All of these team dynamics bring a new level of tactics to the game, and open up a new dimension of possibilities to long-time fans of the genre. As well as that, players have the choice of choosing one of three types of racer: speed, technique, and power. Speed racers are not affected by projectiles which may affect their lead, technique racers can drive upon any surface without experiencing slowdown, and power racers can break through obstacles which would inhibit other racers.
The player has the option of a variety of game modes; they can follow the story in Adventure Mode, they can participate in a Single Race, Grand Prix or Time Trial, or they can take their skills online and face off against other players around the world.
The Adventure Mode has some semblance of a story to it, although it offers very little beyond introducing the player to the various race types the game has on offer, such as Team Race, Team Grand Prix, Ring Challenge, Daredevil and more.
Adventure Mode employs the three-star rating often seen in mobile gaming – complete certain objectives throughout your races to get a number of stars, with these stars acting as keys for gates scattered around the map. If you don’t have enough stars for a certain gate, return to an old race and try to complete all the objectives. Rinse and repeat. While this does seem horrifically repetitive, the game offers three stages of difficulty against which you can test your mettle.
“Team Gameplay is an exciting and innovative addition to the genre”
You’ll take control of Team Sonic, Team Rose, Team Vector, Team Dark or Team Eggman, but that’s not all who make an appearance in the game. Wisps also return from Sonic Colors, and act as the game’s powerup system. Different wisps offer different abilities, such as homing rockets, the ability to steal other racers’ items and rings, and even a Bullet Bill clone.
Honestly, I wish the items had a bit more weight behind them. Some of them, such as the one that spits fire out of your behind, or the one that shoots a laser from your front, feel a bit weak and suited for certain situations only. However, the item sharing mechanic means that pawning these off to teammates is still beneficial in the long run.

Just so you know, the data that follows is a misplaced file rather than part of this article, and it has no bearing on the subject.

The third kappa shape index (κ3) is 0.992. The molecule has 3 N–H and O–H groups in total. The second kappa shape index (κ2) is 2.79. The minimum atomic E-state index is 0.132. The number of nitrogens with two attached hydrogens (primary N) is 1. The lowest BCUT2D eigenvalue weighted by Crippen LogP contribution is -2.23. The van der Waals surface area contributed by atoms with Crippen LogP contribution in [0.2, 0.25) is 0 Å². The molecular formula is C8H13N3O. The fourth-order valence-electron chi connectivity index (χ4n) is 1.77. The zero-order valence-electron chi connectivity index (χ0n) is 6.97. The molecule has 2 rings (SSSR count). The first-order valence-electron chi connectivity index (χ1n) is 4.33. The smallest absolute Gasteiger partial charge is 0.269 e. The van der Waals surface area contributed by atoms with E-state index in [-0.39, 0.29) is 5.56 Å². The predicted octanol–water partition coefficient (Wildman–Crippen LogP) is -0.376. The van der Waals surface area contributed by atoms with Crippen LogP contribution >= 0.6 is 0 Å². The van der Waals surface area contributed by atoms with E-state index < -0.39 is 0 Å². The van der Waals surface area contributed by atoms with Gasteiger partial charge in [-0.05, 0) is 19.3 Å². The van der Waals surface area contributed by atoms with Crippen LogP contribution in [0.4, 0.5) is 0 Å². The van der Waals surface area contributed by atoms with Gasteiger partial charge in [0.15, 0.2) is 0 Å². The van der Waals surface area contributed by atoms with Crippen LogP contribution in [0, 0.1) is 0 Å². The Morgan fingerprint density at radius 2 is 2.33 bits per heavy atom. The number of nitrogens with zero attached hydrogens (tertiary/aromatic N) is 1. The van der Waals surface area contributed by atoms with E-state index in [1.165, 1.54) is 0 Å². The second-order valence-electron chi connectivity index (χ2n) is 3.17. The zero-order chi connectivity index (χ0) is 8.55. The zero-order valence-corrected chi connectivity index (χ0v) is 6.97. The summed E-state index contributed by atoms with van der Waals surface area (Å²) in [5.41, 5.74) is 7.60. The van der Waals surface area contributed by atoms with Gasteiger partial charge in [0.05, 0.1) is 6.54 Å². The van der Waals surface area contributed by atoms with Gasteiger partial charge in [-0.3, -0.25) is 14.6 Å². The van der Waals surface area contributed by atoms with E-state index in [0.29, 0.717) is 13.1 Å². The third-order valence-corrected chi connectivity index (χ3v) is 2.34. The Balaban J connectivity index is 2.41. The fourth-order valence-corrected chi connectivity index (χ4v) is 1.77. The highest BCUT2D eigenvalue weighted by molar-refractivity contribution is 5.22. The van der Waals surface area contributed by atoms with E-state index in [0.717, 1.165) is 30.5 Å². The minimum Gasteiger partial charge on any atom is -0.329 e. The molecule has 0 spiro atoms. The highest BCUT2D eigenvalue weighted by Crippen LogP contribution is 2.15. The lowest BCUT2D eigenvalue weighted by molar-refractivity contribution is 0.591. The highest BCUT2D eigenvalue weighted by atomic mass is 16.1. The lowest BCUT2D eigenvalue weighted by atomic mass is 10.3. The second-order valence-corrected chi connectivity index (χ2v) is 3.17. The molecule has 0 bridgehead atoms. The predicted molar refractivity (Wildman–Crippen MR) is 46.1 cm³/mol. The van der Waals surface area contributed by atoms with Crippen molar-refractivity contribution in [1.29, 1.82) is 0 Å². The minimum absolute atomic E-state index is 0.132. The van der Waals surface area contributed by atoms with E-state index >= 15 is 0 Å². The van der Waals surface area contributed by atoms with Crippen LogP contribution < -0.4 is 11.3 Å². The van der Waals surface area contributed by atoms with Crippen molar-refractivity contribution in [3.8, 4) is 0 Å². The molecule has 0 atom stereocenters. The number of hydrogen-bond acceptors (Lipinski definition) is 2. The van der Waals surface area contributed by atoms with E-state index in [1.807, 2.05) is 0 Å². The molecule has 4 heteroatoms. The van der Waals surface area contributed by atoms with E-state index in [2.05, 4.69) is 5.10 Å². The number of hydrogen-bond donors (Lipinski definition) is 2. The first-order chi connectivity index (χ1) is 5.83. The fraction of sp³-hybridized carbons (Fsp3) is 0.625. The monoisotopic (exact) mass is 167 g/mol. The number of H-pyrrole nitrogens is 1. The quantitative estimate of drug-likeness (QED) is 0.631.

Customisation is a big selling point of Team Sonic Racing. From the get-go, you’re given the ability to change several elements of your kart, such as the front of the vehicle, the rear, the wheels, the horn and the colour scheme. Each alteration you make to your cart has an effect on the overall statistics, such as handling, top speed, acceleration and the like, and you can actually feel these changes when you’re out on the track.
These modifications are obtained through mod pods, which are lootbox-like capsules that are bought using in-game tokens, that can contain either kart modifications or random boost boxes. The modifications you can pick up are divided into regular and legendary variations, with the legendary versions of these mods being covered in solid gold.
I don’t think they Augment much beyond cosmetic value, but you Midas well equip them – bragging rights, and that.
The tracks in this game are varied enough, coming in with a total of 18 different maps playable from the outset. While that may sound like a hefty number, these are divided into 6 separate worlds or zones; three apiece. These zones range from the likes of Seaside Hill to Glacierland, and while each is visually attractive in its own right, the maps featured are relatively forgettable, with maybe one map from each zone truly standing out.
That being said, the tracks themselves are refined and tight enough, so much so that will welcome new players, but will reward those who take the time to learn where they can shave vital milliseconds off their lap times. The sound design is solid enough – the title music is memorable and reminiscent of something out of Persona 5, which can only be a good thing.
The Verdict – 3/5
Reviewed on PlayStation 4
Team Sonic Racing brings an interesting dynamic to the kart racing genre. While its team-based gameplay offers a new dimension of tactics to players, it lacks refinement and ultimately doesn’t do enough to escape the shadows cast by other prolific kart racers.
Team Gameplay is an exciting and innovative addition to the genre
Variety of different game modes
Offers hours of Gameplay
Maps are mostly forgettable
Character roster reduced – No new Sonic Mania characters
Single races feel unfulfilling
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